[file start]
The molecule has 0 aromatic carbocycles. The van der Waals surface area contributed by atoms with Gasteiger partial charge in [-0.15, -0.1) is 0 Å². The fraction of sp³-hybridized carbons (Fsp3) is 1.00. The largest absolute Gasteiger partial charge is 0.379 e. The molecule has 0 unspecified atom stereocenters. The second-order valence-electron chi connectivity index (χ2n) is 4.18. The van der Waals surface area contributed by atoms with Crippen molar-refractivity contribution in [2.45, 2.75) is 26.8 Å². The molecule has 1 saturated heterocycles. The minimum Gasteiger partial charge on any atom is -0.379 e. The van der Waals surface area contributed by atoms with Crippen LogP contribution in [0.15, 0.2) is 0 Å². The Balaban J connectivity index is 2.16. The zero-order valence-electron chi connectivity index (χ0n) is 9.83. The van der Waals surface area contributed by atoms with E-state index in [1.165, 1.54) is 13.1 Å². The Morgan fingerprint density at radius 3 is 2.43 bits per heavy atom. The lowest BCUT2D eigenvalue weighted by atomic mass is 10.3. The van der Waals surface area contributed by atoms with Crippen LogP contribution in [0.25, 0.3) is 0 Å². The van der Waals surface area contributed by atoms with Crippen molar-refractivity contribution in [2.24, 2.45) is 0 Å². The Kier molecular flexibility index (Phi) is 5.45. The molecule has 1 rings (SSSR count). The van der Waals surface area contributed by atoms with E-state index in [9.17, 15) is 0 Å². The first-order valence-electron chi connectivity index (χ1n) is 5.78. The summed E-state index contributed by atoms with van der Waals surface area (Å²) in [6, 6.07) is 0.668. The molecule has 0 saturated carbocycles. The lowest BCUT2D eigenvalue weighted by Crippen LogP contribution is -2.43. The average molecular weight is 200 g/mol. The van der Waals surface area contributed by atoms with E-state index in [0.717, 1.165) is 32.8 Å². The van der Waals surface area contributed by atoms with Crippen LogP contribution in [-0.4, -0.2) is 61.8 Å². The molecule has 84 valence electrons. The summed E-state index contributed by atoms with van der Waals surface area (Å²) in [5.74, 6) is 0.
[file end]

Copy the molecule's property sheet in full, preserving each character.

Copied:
The molecule has 0 aromatic carbocycles. The van der Waals surface area contributed by atoms with Gasteiger partial charge in [-0.15, -0.1) is 0 Å². The fraction of sp³-hybridized carbons (Fsp3) is 1.00. The largest absolute Gasteiger partial charge is 0.379 e. The molecule has 0 unspecified atom stereocenters. The second-order valence-electron chi connectivity index (χ2n) is 4.18. The van der Waals surface area contributed by atoms with Crippen molar-refractivity contribution in [2.45, 2.75) is 26.8 Å². The molecule has 1 saturated heterocycles. The minimum Gasteiger partial charge on any atom is -0.379 e. The van der Waals surface area contributed by atoms with Crippen LogP contribution in [0.15, 0.2) is 0 Å². The Balaban J connectivity index is 2.16. The zero-order valence-electron chi connectivity index (χ0n) is 9.83. The van der Waals surface area contributed by atoms with E-state index in [1.165, 1.54) is 13.1 Å². The Morgan fingerprint density at radius 3 is 2.43 bits per heavy atom. The lowest BCUT2D eigenvalue weighted by atomic mass is 10.3. The van der Waals surface area contributed by atoms with Crippen LogP contribution in [0.25, 0.3) is 0 Å². The van der Waals surface area contributed by atoms with Crippen molar-refractivity contribution in [2.24, 2.45) is 0 Å². The Kier molecular flexibility index (Phi) is 5.45. The molecule has 1 rings (SSSR count). The van der Waals surface area contributed by atoms with E-state index in [9.17, 15) is 0 Å². The first-order valence-electron chi connectivity index (χ1n) is 5.78. The summed E-state index contributed by atoms with van der Waals surface area (Å²) in [6, 6.07) is 0.668. The molecule has 0 saturated carbocycles. The lowest BCUT2D eigenvalue weighted by Crippen LogP contribution is -2.43. The average molecular weight is 200 g/mol. The van der Waals surface area contributed by atoms with E-state index in [0.717, 1.165) is 32.8 Å². The van der Waals surface area contributed by atoms with Crippen LogP contribution in [-0.4, -0.2) is 61.8 Å². The molecule has 84 valence electrons. The summed E-state index contributed by atoms with van der Waals surface area (Å²) in [5.74, 6) is 0.